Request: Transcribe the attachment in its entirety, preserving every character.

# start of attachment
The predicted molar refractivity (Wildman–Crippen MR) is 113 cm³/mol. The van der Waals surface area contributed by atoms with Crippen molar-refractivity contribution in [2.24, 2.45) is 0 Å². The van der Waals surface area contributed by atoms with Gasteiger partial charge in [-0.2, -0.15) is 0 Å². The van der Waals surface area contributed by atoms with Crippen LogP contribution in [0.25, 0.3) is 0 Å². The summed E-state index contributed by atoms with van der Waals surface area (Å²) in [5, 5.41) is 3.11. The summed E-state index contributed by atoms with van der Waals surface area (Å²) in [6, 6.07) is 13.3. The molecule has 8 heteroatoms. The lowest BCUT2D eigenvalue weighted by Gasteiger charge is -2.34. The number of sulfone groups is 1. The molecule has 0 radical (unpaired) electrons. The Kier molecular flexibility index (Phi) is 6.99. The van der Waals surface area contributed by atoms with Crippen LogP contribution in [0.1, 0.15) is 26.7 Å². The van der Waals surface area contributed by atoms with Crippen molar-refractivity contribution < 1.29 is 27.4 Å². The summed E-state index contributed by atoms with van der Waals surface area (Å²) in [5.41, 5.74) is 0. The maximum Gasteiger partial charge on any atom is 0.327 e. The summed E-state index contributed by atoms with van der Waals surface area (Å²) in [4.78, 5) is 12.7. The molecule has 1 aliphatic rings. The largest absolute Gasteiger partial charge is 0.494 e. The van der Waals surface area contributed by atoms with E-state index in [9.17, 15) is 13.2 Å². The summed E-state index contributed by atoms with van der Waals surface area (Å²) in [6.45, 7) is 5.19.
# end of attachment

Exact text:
The predicted molar refractivity (Wildman–Crippen MR) is 113 cm³/mol. The van der Waals surface area contributed by atoms with Crippen molar-refractivity contribution in [2.24, 2.45) is 0 Å². The van der Waals surface area contributed by atoms with Gasteiger partial charge in [-0.2, -0.15) is 0 Å². The van der Waals surface area contributed by atoms with Crippen LogP contribution in [0.25, 0.3) is 0 Å². The summed E-state index contributed by atoms with van der Waals surface area (Å²) in [5, 5.41) is 3.11. The summed E-state index contributed by atoms with van der Waals surface area (Å²) in [6, 6.07) is 13.3. The molecule has 8 heteroatoms. The lowest BCUT2D eigenvalue weighted by Gasteiger charge is -2.34. The number of sulfone groups is 1. The molecule has 0 radical (unpaired) electrons. The Kier molecular flexibility index (Phi) is 6.99. The van der Waals surface area contributed by atoms with Crippen LogP contribution in [0.1, 0.15) is 26.7 Å². The van der Waals surface area contributed by atoms with Crippen molar-refractivity contribution < 1.29 is 27.4 Å². The summed E-state index contributed by atoms with van der Waals surface area (Å²) in [5.41, 5.74) is 0. The maximum Gasteiger partial charge on any atom is 0.327 e. The summed E-state index contributed by atoms with van der Waals surface area (Å²) in [4.78, 5) is 12.7. The molecule has 1 aliphatic rings. The largest absolute Gasteiger partial charge is 0.494 e. The van der Waals surface area contributed by atoms with E-state index in [9.17, 15) is 13.2 Å². The summed E-state index contributed by atoms with van der Waals surface area (Å²) in [6.45, 7) is 5.19.